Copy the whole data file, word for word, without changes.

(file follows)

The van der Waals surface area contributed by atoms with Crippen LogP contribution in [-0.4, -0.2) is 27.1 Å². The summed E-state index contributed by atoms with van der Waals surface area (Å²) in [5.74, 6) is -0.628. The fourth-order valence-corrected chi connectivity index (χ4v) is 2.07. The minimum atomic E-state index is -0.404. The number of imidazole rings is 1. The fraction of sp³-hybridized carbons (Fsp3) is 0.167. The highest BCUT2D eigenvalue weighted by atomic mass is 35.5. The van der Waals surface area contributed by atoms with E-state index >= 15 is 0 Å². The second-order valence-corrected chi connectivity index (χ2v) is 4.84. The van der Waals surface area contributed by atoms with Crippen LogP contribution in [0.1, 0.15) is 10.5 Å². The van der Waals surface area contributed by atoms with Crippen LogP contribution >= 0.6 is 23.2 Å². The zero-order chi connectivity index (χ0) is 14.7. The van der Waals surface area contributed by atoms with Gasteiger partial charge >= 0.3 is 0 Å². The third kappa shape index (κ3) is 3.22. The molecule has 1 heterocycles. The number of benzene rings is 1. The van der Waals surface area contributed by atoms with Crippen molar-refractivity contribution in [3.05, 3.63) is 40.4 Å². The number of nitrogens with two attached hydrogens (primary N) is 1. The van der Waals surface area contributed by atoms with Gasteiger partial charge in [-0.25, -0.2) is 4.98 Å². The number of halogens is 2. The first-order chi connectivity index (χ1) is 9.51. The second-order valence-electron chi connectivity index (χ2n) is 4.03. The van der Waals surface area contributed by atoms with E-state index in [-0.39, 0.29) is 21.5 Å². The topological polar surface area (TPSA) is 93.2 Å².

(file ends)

The van der Waals surface area contributed by atoms with Crippen LogP contribution in [-0.4, -0.2) is 27.1 Å². The summed E-state index contributed by atoms with van der Waals surface area (Å²) in [5.74, 6) is -0.628. The fourth-order valence-corrected chi connectivity index (χ4v) is 2.07. The minimum atomic E-state index is -0.404. The number of imidazole rings is 1. The fraction of sp³-hybridized carbons (Fsp3) is 0.167. The highest BCUT2D eigenvalue weighted by atomic mass is 35.5. The van der Waals surface area contributed by atoms with E-state index >= 15 is 0 Å². The second-order valence-corrected chi connectivity index (χ2v) is 4.84. The van der Waals surface area contributed by atoms with Crippen LogP contribution in [0.1, 0.15) is 10.5 Å². The van der Waals surface area contributed by atoms with Crippen LogP contribution >= 0.6 is 23.2 Å². The zero-order chi connectivity index (χ0) is 14.7. The van der Waals surface area contributed by atoms with Gasteiger partial charge >= 0.3 is 0 Å². The third kappa shape index (κ3) is 3.22. The molecule has 1 heterocycles. The number of benzene rings is 1. The van der Waals surface area contributed by atoms with Crippen molar-refractivity contribution in [3.05, 3.63) is 40.4 Å². The number of nitrogens with two attached hydrogens (primary N) is 1. The van der Waals surface area contributed by atoms with Gasteiger partial charge in [-0.25, -0.2) is 4.98 Å². The number of halogens is 2. The first-order chi connectivity index (χ1) is 9.51. The second-order valence-electron chi connectivity index (χ2n) is 4.03. The van der Waals surface area contributed by atoms with E-state index in [-0.39, 0.29) is 21.5 Å². The topological polar surface area (TPSA) is 93.2 Å².